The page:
Marianne pulled her sweater around her as she walked home from church. She loved autumn. The air was cool and crisp, the trees had turned a beautiful orange and yellow, and the layer of snow on the top of the mountains reflected the sunlight.
Her older brother walked ahead; her mom was still in the meetinghouse library. Marianne knew that when she got home, her dad would be sitting in the family room, reading the newspaper, as he had every Sunday for as long as she could remember.
She sighed and looked down at the paper cup in her hand. Jesus often taught the gospel by talking about seeds. Today her Primary teacher had helped her and her classmates plant seeds and told them about Alma’s teachings about faith. Marianne knew that every time she looked at her little plant, she would remember that Jesus wanted her to plant his words in her heart and to always choose the right.
Right now, though, she was thinking about some different seeds—missionary seeds she had learned about a couple of weeks ago at the Primary activity. The Primary president had talked about the ones we plant when we talk to people who are not members of the Church.
Her father was not a member of the Church, and she wanted to help him gain a testimony. She thought about the things she did and said when she was with him. Sometimes she forgot to obey quickly, and sometimes she and her big brother fought. But she was trying her best to be a good example, and she prayed for her father all the time. Today she wondered if maybe there was something more she could be doing. She decided to ask her mom about it.
Right after school the next day, Marianne put on her warmest sweatshirt and went out in the front yard to help her mom plant tulip bulbs. The sun warmed her back, but her face and hands felt the bite of fall. Her mom hummed as she dug the holes, and Marianne put in the bulbs and covered them with the dark, cool dirt.
“I’m glad you came out to help me,” Mom said, smiling. “When these come up in the spring, they will be twice as beautiful because we planted them together.”
Marianne smiled back, then cleared her throat. “Mom, remember our Primary activity a few weeks ago?”
“The missionary activity?”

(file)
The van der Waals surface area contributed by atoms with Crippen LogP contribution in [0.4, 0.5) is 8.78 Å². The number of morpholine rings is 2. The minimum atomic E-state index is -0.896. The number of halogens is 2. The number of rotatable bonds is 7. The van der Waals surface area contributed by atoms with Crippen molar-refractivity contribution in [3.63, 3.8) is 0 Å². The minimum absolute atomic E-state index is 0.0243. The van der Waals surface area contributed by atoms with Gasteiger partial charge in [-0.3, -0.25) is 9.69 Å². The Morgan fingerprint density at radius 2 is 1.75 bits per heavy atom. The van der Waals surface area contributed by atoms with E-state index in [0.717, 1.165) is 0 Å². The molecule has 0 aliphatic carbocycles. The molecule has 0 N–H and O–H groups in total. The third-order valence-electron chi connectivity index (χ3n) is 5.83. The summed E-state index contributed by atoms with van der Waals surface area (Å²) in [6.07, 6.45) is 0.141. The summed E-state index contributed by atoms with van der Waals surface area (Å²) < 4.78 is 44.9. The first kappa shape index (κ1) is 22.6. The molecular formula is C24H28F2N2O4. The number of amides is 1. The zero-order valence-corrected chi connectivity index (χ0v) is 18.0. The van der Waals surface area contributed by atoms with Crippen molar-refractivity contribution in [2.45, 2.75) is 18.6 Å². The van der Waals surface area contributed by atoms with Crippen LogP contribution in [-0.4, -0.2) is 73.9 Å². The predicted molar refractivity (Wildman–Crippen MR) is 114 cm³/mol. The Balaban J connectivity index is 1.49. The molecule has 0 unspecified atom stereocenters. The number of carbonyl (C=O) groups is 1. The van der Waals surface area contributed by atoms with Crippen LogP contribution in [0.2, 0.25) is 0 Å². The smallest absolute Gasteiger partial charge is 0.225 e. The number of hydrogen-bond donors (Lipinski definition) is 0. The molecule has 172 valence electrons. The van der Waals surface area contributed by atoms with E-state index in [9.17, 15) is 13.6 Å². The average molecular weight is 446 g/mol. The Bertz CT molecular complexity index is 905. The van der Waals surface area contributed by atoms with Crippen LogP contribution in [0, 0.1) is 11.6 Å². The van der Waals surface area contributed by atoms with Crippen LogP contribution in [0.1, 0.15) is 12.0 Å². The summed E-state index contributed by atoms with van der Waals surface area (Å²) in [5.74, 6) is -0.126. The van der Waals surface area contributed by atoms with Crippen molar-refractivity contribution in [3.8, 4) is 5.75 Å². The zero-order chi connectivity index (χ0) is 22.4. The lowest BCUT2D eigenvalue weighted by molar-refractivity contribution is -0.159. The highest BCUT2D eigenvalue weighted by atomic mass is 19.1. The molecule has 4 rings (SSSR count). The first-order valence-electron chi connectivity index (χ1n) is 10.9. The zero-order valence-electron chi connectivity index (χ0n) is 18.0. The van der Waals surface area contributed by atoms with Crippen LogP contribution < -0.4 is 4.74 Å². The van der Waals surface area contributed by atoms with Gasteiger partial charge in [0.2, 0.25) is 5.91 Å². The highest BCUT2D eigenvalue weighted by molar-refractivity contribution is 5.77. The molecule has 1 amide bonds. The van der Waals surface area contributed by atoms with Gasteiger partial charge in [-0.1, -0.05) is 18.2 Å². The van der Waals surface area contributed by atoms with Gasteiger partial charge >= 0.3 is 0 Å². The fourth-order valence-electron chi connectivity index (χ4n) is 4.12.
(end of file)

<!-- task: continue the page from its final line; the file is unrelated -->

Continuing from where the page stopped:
“Yes. We talked about setting a good example for our nonmember friends and about sharing our testimonies.”
“Those are good things to do.”
“Well, I wondered if there is something else I should be doing … you know, with Dad, so he can be a member too.”
Mom thought for a minute. “I think we’re doing all we can.”
“Well, then, when is he going to get baptized?”
“We just have to be patient, Marianne. Sometimes it takes a little time.”
Marianne felt confused. She had a strong testimony that the Church was true. If she could tell him and show him, why didn’t her dad see how right it was? She wrinkled her nose and looked at her mother for an explanation.
Mom smiled at her. “Marianne, go in my room and get my scriptures. We’ll see if we can find an answer there.”
It only took a minute to get the scriptures. Marianne sat on the porch step and handed the worn brown books to her mother.
Brushing the dirt off her hands, Mom carefully turned the pages. She handed the book to Marianne and said, “Read aloud from Matthew 13:3–8.” [Matt. 13:3–8]
“‘And he spake many things unto them in parables, saying, Behold, a sower went forth to sow;
“‘And when he sowed, some seeds fell by the way side, and the fowls came and devoured them up:
“‘Some fell upon stony places, where they had not much earth: and forthwith they sprung up, because they had no deepness of earth:
“‘And when the sun was up, they were scorched; and because they had no root, they withered away.
“‘And some fell among thorns; and the thorns sprung up, and choked them:
“‘But other fell into good ground, and brought forth fruit. …’”
“What do you think this parable is saying?” Mom asked.
“Well, it says that not all the seeds that were planted grew. Some didn’t have good soil, weeds choked some, and some were eaten by birds.” She paused a second, then, with a troubled look, asked, “Do you mean that you don’t think our seeds will grow? You don’t think that Dad will ever join the Church?” Tears started to gather in her eyes.
“No, Marianne. I do believe that your dad will join the Church. I just don’t know when. You see, the seeds we plant are very important, but so is the soil. The heart has to be ready to receive. Your dad has to do that for himself; no one can do it for him or force him.”
“But Dad is the best!”
“Yes, he is. He’s a great man.” Mom thought a minute as she returned to the flower bed, dug in the ground, and placed a tulip bulb in the hole. “Look at these bulbs we’re planting. They aren’t going to grow now. No matter how we care for them, these tulip bulbs have to lie in the soil all winter long if they are to be ready to grow in the spring. Do you understand?”
Marianne was silent for a moment. “I guess so. We have to set a good example, share our testimonies, and love Dad. Then we have to wait until the seeds are ready to grow, right?”
“Yes, that is right. And while we’re waiting, we continue to support him as the head of our home.”
“And we can still pray.”
“Yes, sweetheart, we always pray. Does that help you?”
“Yes. I feel much better.”
“Good. It looks like we’re just about done here. Let’s finish up and go fix a nice dinner to welcome Dad home from work.”
As Marianne was putting the last things on the table, Dad drove in the driveway. She ran to give him a hug. “Hi, Dad!”
“Hi, sweetheart. What have my two best girls been doing?”
Marianne took Dad’s hand, gave him a kiss on the cheek, and said, “Oh, just planting some seeds.”